India: How climate change is causing an environmental crisis

Torrential rains have caused flash floods and landslides in parts of India, causing death and destruction. The heavy rain comes after an unbearable heat wave.

Representative image; dark clouds over a highway (photo: DW)
Representative image; dark clouds over a highway (photo: DW)


Intense monsoon rains have lashed parts of northern India over the past few days, leaving a trail of death and destruction, as well as rendering many areas inaccessible.

The state of Himachal Pradesh has been the hardest hit.

Television footage showed landslides and flash floods, washing away vehicles, destroying buildings and ripping down bridges.

India's meteorological department (IMD) said that torrential rains across the South Asian country in the first week of July have already produced about 2% more rainfall than normal.

The agency has forecast more rain across large parts of northern India in the coming days.

"The region, which is usually one of the driest, has received disproportionately high rains," an IMD official told DW.

Climate change and environmental catastrophes

The summer, or southwest, monsoon brings India around 70% of its annual rainfall.

It is crucial for the nation's agriculture, which accounts for just 11% of India's total economic output, but employs over 40% of its labor force.

The rains also often cause widespread devastation and death due to flooding and landslides.

Scientists say the rainfall is hard to forecast and varies considerably, but climate change is making the monsoon stronger and more erratic, increasing the frequency and ferocity of the floods.

"Human-induced climate change is already intensifying hydrological extremes in India, and the recent floods in parts of northern India are yet another example of how extreme events can be more disastrous in hilly regions than in plains," Akshay Deoras, a research scientist at the UK's National Centre for Atmospheric Science and the Department of Meteorology, told DW.

Deoras pointed out that extreme weather events are set to intensify as the planet continues to become warmer due to growing emissions of greenhouse gases.

"This does not necessarily mean that high-impact events would occur every year, but whenever they occur, there would be a greater chance of them being more impactful than previous such events," he added.

How many extreme weather events last year?

Last year, the Center for Science and Environment (CSE), a New Delhi-based public interest research and advocacy organization, tracked extreme weather events in India.

It found out that the country, on the whole, experienced extreme weather events on 314 out of the 365 days, meaning that at least one extreme weather event was reported in some part of India on each of these days.

The report concluded that these events caused over 3,000 deaths in 2022, affected some 2 million hectares of crop area, killed more than 69,000 livestock and destroyed around 420,000 houses.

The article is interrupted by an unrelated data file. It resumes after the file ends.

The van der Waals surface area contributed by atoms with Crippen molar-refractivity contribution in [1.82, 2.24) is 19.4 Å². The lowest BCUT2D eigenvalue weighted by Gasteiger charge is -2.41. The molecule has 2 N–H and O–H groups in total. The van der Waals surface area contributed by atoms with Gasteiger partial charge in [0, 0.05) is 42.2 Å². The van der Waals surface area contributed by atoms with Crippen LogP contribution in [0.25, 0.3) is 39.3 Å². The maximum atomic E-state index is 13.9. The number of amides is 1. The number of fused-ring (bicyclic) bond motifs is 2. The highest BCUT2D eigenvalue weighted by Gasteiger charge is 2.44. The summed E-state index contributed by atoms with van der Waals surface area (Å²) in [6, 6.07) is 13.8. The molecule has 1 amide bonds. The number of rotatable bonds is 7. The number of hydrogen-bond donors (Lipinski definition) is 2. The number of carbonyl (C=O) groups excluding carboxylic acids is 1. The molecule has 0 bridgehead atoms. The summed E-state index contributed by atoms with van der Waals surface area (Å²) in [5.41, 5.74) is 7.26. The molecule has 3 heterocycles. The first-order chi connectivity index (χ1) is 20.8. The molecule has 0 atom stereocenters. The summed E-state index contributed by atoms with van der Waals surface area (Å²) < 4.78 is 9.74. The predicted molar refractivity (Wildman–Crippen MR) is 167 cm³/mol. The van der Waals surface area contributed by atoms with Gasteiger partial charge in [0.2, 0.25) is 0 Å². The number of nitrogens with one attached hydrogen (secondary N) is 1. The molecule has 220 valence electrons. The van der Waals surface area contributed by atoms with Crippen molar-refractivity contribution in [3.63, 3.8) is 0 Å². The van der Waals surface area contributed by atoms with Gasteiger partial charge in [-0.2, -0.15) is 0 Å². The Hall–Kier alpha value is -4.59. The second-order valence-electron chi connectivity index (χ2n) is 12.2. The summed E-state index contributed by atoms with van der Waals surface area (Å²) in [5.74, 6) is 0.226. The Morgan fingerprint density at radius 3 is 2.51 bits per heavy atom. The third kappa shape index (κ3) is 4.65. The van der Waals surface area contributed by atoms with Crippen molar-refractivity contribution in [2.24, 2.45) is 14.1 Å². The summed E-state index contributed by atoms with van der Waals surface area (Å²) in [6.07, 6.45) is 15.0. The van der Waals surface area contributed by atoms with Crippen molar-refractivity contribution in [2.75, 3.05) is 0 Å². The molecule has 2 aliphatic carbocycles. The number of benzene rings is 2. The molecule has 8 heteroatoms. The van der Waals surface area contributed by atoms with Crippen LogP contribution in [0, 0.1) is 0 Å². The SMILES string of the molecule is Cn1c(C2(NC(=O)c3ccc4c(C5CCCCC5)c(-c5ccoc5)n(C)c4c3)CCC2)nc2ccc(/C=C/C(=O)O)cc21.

The UN Intergovernmental Panel on Climate Change (IPCC) also released a report last year painting a bleak picture for India.

It warned that the country could face multiple climate change-induced disasters in the next two decades.

Unless greenhouse gas emissions are drastically reduced by 2030, it will become impossible for Indian authorities to reverse an imminent climate catastrophe, it said.

Heavy rains follow sizzling heat wave

"Climate change is accelerating at a fast pace, throwing off extreme weather events one after the other. This is faster than what we thought earlier," said Roxy Mathew Koll, a climate scientist at the Indian Institute of Tropical Meteorology in Pune.

"South Asia has become the poster child of climate change. The entire region, not just India, is witnessing a clear trend in rising heatwaves, floods, landslides, droughts, and cyclones. This is already affecting the food, water, and energy security of the region," Koll told DW.

The heavy rains come after a blistering heat wave that caused temperatures to soar to as high as 45 degrees Celsius (113 degrees Fahrenheit) in large parts of the country, taking a toll on people's lives.

Even though the main summer months — from April to June — are always hot in India, temperatures have become more intense in the past decade.

And around 80% of the population also live in regions highly vulnerable to extreme disasters like heat waves or severe flooding.

What needs to be done?

As part of India's efforts to tackle global climate change, Prime Minister Narendra Modi's administration has vowed to cut the nation's greenhouse gas emissions to net zero by 2070.

But against the backdrop of increasing extreme weather events, experts say the government needs to also focus on adaptation measures.

"More needs to be done for climate adaptation to prevent economic losses and food insecurity," CSE director Sunita Narain said.

"We need to relearn land and water management strategies. India has much to learn, from not building habitations in flood-vulnerable areas to channeling river water instead of taming rivers within embankments that invariably break or just do not work," she told DW.

"The moot question is, how fast can we learn in a climate variable world? The answers will determine our future. The window of opportunity to deal with the crisis is closing."

Edited by: Srinivas Mazumdaru

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